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Open-source is the backbone of almost all digital technologies today. Without open-source, most of the modern tech companies that you rely on in your day-to-day life wouldn't be able to operate or more precisely, wouldn't become what they are in the first place.
What started as a selection of smaller projects back in the 70s created by programming enthusiasts to oppose the unfair profits of closed-source software, has evolved to become the main industry driver of software development in the past decade.
This "recent" acceleration in the number of open-source companies being launched, frequently called The Open-Source Renaissance, has been fueled by various circumstances on the software industry market. But one of the main reasons behind this has been the significant innovation around various business models that allowed the open-source companies to commercialize their products while keeping the open-source approach to software development.
Open-source has always been, and still is, the best possible way to create new software as it can gather whole communities of motivated, like-minded software developers that can through their contribution not just help speed up the development process, but also help steer it in a direction that would be the most beneficial to the global developer community.
The elephant in the (meeting) room of the majority of the open-source project founders has been one common, basic question:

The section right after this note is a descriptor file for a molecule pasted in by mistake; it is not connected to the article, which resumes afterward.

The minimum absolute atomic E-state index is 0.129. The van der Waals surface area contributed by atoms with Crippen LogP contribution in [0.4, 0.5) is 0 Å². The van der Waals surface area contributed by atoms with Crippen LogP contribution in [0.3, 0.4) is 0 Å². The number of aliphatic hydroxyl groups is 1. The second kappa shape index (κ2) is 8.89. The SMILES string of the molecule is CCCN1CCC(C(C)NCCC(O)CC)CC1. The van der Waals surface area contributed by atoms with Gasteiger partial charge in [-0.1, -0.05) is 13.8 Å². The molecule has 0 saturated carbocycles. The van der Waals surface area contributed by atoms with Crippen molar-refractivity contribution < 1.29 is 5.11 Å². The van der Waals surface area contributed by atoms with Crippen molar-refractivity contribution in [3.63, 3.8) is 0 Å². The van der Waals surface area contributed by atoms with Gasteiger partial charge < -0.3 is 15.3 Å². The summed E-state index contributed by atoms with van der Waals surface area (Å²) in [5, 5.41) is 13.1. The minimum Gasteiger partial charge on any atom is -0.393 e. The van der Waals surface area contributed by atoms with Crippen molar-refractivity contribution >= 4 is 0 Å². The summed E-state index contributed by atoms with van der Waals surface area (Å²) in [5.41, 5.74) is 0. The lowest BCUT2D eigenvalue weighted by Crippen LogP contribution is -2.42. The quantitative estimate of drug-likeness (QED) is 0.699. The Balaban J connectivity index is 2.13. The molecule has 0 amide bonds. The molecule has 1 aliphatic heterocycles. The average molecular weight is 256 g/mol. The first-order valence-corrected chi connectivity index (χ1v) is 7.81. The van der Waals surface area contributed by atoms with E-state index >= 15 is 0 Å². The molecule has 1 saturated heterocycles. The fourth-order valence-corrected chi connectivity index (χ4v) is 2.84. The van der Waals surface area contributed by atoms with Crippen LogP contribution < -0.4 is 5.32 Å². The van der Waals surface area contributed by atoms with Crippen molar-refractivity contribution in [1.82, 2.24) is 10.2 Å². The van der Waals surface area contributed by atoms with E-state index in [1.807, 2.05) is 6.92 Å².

How can we build a business around a product that we are committed to give away to the community for free?
What started with Red Hat and their paid support and services model over 20 years ago has opened the door for open-source communities to start exploring the various ways to monetize their products - which created a new wave of companies that we can group under the name of Commercial Open-Source Software.
This commercialization has not only allowed these companies to become sustainable but has also created this perfect symbiosis between the open-source and its proprietary license counterpart that has become a credible new way of funding further technology development and innovation.
The majority of COSS companies have built their business model in a way that allows them to capture part of the value that is delivered by their open-source core product, by offering commercial versions of their products, alternative license options, or add-on proprietary software. While their success still fundamentally depends on their open-source core technology.
The opportunity to commercialize open-source software has increased the appeal of OSS to investors, who in this modern-day also play a fundamental role in the development stage of open-source start-ups by providing the crucial funding needed to form a dedicated full-time team to manage the project more effectively, grow the project up to a higher scale, and achieving the product-market fit.
There are numerous different ways the open-source companies have successfully approached the commercialization of their products, but we can group them under five main groups: